How long does the atherectomy procedure last?
The procedure itself generally takes two hours, but the preparation and recovery time add several hours. Following the procedure, you will need to lie flat for three to six hours. The surgery may require a minimum hospital stay of one to two days.
What happens after the procedure?
You can usually begin normal activities again several days after the atherectomy. Your doctor will provide specific guidelines for your recovery.
Are there any side effects of the treatment?
There are typically no side effects from the treatment.
Results of the procedure
Atherectomy usually provides good relief of symptoms of atherosclerosis. Your doctor will discuss the results of the procedure with you. However, unless a healthy lifestyle; is adopted, atherosclerosis can recur.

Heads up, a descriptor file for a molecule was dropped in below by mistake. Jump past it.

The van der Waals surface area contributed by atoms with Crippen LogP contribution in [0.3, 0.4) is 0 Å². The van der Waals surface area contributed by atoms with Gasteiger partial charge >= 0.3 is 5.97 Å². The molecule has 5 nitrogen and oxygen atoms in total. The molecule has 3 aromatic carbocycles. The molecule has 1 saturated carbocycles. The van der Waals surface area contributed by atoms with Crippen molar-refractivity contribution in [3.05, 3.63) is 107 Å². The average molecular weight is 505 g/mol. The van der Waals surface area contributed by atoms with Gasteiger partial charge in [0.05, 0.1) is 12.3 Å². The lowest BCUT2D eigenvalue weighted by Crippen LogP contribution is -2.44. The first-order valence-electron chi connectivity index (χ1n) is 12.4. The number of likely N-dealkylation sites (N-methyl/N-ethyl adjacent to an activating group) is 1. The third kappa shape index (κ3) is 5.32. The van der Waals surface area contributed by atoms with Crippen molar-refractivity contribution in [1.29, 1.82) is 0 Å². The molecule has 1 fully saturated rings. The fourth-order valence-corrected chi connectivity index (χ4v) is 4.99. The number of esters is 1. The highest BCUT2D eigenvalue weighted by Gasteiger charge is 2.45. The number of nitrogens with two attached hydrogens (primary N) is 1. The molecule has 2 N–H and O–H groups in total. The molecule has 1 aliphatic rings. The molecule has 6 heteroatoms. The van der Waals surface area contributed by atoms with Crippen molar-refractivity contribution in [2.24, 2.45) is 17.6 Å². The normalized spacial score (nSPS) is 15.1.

Doctors vary in quality due to differences in training and experience; hospitals differ in the number of services available. The more complex your medical problem, the greater these differences in quality become and the more they matter.
Clearly, the doctor and hospital that you choose for complex, specialized medical care will have a direct impact on how well you do. To help you make this choice, please review our Miller Family Heart and Vascular Institute Outcomes.
Cleveland Clinic Heart and Vascular Institute Vascular Medicine Specialists and Surgeons
Choosing a doctor to treat your vascular disease depends on where you are in your diagnosis and treatment. The following Heart and Vascular Institute Sections and Departments treat patients with all types of vascular disease, including blood clotting disorders: